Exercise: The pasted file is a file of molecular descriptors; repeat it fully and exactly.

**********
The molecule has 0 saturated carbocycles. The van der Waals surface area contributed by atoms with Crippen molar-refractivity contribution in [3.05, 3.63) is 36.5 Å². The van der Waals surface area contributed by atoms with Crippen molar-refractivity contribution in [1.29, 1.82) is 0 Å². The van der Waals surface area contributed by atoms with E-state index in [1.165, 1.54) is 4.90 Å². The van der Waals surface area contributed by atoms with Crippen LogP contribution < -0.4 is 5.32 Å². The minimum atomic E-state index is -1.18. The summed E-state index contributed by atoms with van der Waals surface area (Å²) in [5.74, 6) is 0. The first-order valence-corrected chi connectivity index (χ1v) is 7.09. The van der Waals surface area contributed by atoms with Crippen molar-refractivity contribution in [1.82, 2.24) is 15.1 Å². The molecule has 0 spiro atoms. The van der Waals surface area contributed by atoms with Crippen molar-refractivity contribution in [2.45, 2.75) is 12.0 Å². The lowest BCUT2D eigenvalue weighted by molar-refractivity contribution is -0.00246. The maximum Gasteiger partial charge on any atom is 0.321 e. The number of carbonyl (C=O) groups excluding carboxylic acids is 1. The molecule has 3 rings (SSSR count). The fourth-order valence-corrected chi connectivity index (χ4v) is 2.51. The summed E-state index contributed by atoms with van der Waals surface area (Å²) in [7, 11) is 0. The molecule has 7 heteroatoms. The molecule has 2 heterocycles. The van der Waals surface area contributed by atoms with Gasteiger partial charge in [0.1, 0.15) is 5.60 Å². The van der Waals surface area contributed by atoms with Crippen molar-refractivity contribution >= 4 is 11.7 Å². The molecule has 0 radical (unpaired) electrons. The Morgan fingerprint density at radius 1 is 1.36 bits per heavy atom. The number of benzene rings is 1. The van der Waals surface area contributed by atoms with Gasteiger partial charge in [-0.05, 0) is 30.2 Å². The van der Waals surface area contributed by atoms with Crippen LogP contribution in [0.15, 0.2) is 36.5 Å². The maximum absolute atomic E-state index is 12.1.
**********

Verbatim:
The molecule has 0 saturated carbocycles. The van der Waals surface area contributed by atoms with Crippen molar-refractivity contribution in [3.05, 3.63) is 36.5 Å². The van der Waals surface area contributed by atoms with Crippen molar-refractivity contribution in [1.29, 1.82) is 0 Å². The van der Waals surface area contributed by atoms with E-state index in [1.165, 1.54) is 4.90 Å². The van der Waals surface area contributed by atoms with Crippen LogP contribution < -0.4 is 5.32 Å². The minimum atomic E-state index is -1.18. The summed E-state index contributed by atoms with van der Waals surface area (Å²) in [5.74, 6) is 0. The first-order valence-corrected chi connectivity index (χ1v) is 7.09. The van der Waals surface area contributed by atoms with Crippen molar-refractivity contribution in [1.82, 2.24) is 15.1 Å². The molecule has 0 spiro atoms. The van der Waals surface area contributed by atoms with Crippen molar-refractivity contribution in [2.45, 2.75) is 12.0 Å². The lowest BCUT2D eigenvalue weighted by molar-refractivity contribution is -0.00246. The maximum Gasteiger partial charge on any atom is 0.321 e. The number of carbonyl (C=O) groups excluding carboxylic acids is 1. The molecule has 3 rings (SSSR count). The fourth-order valence-corrected chi connectivity index (χ4v) is 2.51. The summed E-state index contributed by atoms with van der Waals surface area (Å²) in [7, 11) is 0. The molecule has 7 heteroatoms. The molecule has 2 heterocycles. The van der Waals surface area contributed by atoms with Gasteiger partial charge in [0.1, 0.15) is 5.60 Å². The van der Waals surface area contributed by atoms with Crippen molar-refractivity contribution >= 4 is 11.7 Å². The molecule has 0 radical (unpaired) electrons. The Morgan fingerprint density at radius 1 is 1.36 bits per heavy atom. The number of benzene rings is 1. The van der Waals surface area contributed by atoms with Gasteiger partial charge in [-0.05, 0) is 30.2 Å². The van der Waals surface area contributed by atoms with Crippen LogP contribution in [0.15, 0.2) is 36.5 Å². The maximum absolute atomic E-state index is 12.1.